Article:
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Author Topic: Monitoring a telnet I/O socket for messages, while running a script?  (Read 1612 times)

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Offline SciTech02Topic starter

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My robot works by means of a telnet connection; from the robot's software, to my scripts (an API session).  I send commands to the socket that control the robot's software, or I watch the socket for any sent messages (from the robot's sensors).  For the most part, this works alright; if you know what message you want to wait for (a move completion notice, for example).  However, for monitoring sensory data, it does not work so well.  Basically, the Python object library contains a module for controlling a telnet session (telnetlib), and all of the functions for reading data from the socket work the same.  It basically waits, until a defined message is received.  Otherwise, it does nothing else (works good for movement, since the movement cannot be interupted).  What I am trying to do is monitor the telnet socket for sensory data, while my script runs.  Here's a simple pseudocode example of what I'm trying to do (This code makes the robot rotate, unless sensory data is detected by and sent from the robot's software; which makes it stop moving and the program ends):

DO:

sendCommand('rotate')

IF (sensory data detected) THEN:
   sendCommand('stop moving')
   sendCommand('speak "I have detected something"')
   end program

LOOP

In order to implement this, it seems like I have to use multiprocessing/threading techniques (one script endlessly monitors the socket, and the other script uses this data at the same time).  However, this shouldn't be necessary; other robot scripts I've seen monitor sensory data and make decisions accordingly, without multiprocessing/threading.

Any help will be appreciated, since this problem is above my programming abilities at the moment (I've never encountered a problem like this). :-\
« Last Edit: December 24, 2008, 10:28:35 PM by SciTech02 »
Check out the Evolution Robotics, ER1 robot, and ERSP Resource Page: http://www.societyofrobots.com/member_tutorials/node/336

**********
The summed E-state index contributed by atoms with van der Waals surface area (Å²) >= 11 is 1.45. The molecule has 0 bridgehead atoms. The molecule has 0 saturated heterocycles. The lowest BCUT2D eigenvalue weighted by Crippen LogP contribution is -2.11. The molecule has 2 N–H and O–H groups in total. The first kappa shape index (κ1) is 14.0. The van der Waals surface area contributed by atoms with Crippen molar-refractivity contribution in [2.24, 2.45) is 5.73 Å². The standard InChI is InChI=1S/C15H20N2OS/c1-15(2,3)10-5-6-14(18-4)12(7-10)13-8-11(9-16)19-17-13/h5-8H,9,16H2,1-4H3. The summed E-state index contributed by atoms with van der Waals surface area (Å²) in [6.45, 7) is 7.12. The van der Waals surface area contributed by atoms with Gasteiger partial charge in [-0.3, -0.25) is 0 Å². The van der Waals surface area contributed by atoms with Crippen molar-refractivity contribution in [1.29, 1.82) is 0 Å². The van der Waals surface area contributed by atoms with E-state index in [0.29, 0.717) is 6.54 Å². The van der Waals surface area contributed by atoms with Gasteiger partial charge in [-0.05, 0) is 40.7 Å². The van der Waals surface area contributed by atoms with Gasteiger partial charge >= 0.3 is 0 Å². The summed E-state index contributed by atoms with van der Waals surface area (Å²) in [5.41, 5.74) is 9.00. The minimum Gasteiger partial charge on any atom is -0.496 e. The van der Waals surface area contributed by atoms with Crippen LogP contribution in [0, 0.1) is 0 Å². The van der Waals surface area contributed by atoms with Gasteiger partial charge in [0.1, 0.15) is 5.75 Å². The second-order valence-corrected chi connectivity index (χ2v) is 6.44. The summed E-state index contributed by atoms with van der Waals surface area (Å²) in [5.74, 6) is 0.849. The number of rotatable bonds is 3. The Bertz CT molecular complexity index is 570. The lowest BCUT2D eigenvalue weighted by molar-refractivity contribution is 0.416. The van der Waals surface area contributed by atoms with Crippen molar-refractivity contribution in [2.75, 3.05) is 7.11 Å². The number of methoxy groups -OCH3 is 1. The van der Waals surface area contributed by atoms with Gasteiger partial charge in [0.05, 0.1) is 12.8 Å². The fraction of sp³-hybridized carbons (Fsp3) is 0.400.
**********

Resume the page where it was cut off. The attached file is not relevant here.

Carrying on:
Offline izua

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Re: Monitoring a telnet I/O socket for messages, while running a script?
« Reply #1 on: December 25, 2008, 09:14:21 AM »
You are implementing your logic wrong.
You don't need to wait for a message, you use a state machine, and depending on the received message, you alter the state machine's value.

For example:
you want to go forward -> set state machine value to 153 -> send go forward command -> resume whatever happens
[some other stuff happens, user clicks, cpu halts, etc]
'i am going forward' reply is received -> you check if state machine is 153 (you don't want the robot to go forward unless you orderd him, otherwise, he might be going down a slope, and you need to send some other command perhaps?) -> if it is, and the robot is going forward, you set the state machine to 189

basically, a state machine algorithm is made o variable (state variable) and a lot of decision blocks.
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Offline SciTech02Topic starter

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Re: Monitoring a telnet I/O socket for messages, while running a script?
« Reply #2 on: December 26, 2008, 06:48:44 PM »
I see what you mean.  That idea has been in my head for several days, but I was thinking of using it for keeping track of what type commands are being executed (not using it to keep commands-in-progress from being interrupted).  I wrote a quick, throwaway program that utilizes this technique and it worked perfectly.  Another reason I was having trouble was because I haven't worked with monitoring sensory data for a long time (in the last few months, I was mostly creating algorithms and learning how to use my robot).  I remembered from my old BOE-Bot days that you checked your sensors first, then you decided what to do; depending what they told you (obstacle, bright light, etc.).  With this in mind, I made the script watch the socket for messages for a second, check if any "if..." conditions were met, and then check the state value.  As I said, it worked perfectly.  :)

Thanks for helping me resolve this problem.
Check out the Evolution Robotics, ER1 robot, and ERSP Resource Page: http://www.societyofrobots.com/member_tutorials/node/336

 


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